Also known as Night Train to Mundo Fine , Francis's final flick arguably his worst, a mind-numbing, stupifyingly awful anti-Communist parable/heist flick that plays like Red Dawn For Morons crossed with a junior high glee club's version of The Treasure of the Sierra Madre. The film opens with a shock in that Francis, for the first (and only) time in his directing career, features a real actor in one of his films! In this case, it's the legendary John Carradine, it what may qualify as the most embarrassing of the many, many "I did it for the paycheck" roles he took in his later years. (Then again, when that list includes such ficks as Billy the Kid Vs. Dracula, Horror of the Blood Monsters, Frankenstein Island and The Astro-Zombies , one may have spoken too soon.) In what was no doubt a blessing for Carradine, he only appears briefly at the beginning to set up the film (my guess is he showed up on set one day, did his scene, made sure his check didn't bounce and got the hell out). However, he also sings (yes, sings ) the haunting theme song "Night Train to Mundo Fine" (hence the alternate title). As Tom Servo quipped, "Boy, they don't call John Carradine "The Voice" for nothing."
From then on, however, Coleman himself takes center stage as Griffin, an escaped con (looking like Curly from the Three Stooges gone to seed) who hooks up with two drifters, Cook (Harold Saunders) and Landis (Cardoza, who, like in Skydivers , acts with all the enthusiasm of a narcoleptic zombie). Together, the trio stumble their way into the Bay of Pigs invasion, where they get captured and manage to escape. Along the way, they drop a morose diner owner down a well and rape his blind daughter (how heartwarming!) before acting on a tip from a fellow soldier and going to look for a tungsten mine. Everything ends badly, Cook and Landis are arrested and Coleman ends up getting...wait for it...shot in the desert by cops in a light plane. (Ladies and gentlemen, the Coleman Francis theme - "Everyone gets shot in the desert from small aircraft!")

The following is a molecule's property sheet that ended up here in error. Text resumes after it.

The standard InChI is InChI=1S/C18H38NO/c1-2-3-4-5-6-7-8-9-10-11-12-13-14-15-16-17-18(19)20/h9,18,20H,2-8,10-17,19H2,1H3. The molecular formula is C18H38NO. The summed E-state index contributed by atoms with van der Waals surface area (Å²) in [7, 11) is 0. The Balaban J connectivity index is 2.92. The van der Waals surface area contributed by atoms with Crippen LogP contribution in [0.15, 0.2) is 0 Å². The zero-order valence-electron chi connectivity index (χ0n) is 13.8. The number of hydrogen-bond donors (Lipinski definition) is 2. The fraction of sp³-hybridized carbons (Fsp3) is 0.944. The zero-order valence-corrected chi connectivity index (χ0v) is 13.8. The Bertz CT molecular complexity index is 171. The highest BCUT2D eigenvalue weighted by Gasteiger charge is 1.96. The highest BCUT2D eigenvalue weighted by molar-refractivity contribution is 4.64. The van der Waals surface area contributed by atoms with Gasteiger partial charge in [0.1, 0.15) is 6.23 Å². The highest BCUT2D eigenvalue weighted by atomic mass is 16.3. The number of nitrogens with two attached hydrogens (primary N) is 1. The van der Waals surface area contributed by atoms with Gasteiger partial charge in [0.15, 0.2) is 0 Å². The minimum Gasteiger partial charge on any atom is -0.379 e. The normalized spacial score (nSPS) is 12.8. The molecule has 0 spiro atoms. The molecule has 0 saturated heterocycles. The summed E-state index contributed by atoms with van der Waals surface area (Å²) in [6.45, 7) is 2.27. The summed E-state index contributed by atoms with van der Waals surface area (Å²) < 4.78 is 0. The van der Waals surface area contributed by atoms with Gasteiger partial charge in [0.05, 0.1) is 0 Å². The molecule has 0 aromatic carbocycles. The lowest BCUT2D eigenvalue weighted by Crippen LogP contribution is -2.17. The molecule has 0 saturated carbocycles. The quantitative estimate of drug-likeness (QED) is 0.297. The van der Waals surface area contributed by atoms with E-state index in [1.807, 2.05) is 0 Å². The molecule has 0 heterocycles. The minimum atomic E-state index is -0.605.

Oh God, where to begin? How about the fact that the Bay of Pigs is so cheaply staged that a mere eight guys make up the invasion force? (As Mike put it on MST3K sarcastically, "Wow, could you imagine being Castro and seeing that force swarming up at you?") Castro is played by Cardoza with a fake beard and apparently has his offices above a convenience store. The continuity breaks are so abrupt they might snap your neck. His dialogue is so muted that at times the characters sound like the grownups in Peanuts . Oh yeah, and Francis being Francis, he couldn't resist but end the film with a bit of inane narration: "Griffin. Ran all the way to hell...with a penny and a broken cigarette." Uh huh.
Being a Francis film, we get the usual array of whacko supporting characters, including Sergent Chastain (or "Justine," according to the MST3K gang), the gangly and depressive diner owner ("My name is Death, I'll be your waiter.") and hostile pilot Cherokee Jack (who's stilted declaration that "I'm Cherokee Jack" became a running gag for the MST3K gang). None of them gives a performance worthy of a sixth grade talent pagent and the biggest offender is Francis, who's utterly unlikable protagonist will make you root for him to get shot by the plane-riding cops (or as Tom Servo calls them, "the gay high school Secret Service"). In a way, Francis suffered a worse fate than his bullet-riddled convict. This was the end of the line for him as a filmmaker.
Red Zone Cuba, mercifully for moviegoers, was Francis's curtain call as a director. He continued to work in Hollywood until his death in 1973 at 53. (His final film role was as "Rotund Drunk" in the Russ Meyer/Roger Ebert spoof Beyond the Valley of the Dolls.) Sadly, like Ed Wood, he didn't live long enough to see his work resurrected and brought back into the limelight. Then again, maybe its for the best. When one's life's work is listed among the worst atrocities in cinematic history (all three of his films are routinely listed among IMDB's "Bottom 100" list), it may be best for one to remain blissfully ignorant.
"Shoot first and ask questions later."
Words to live by.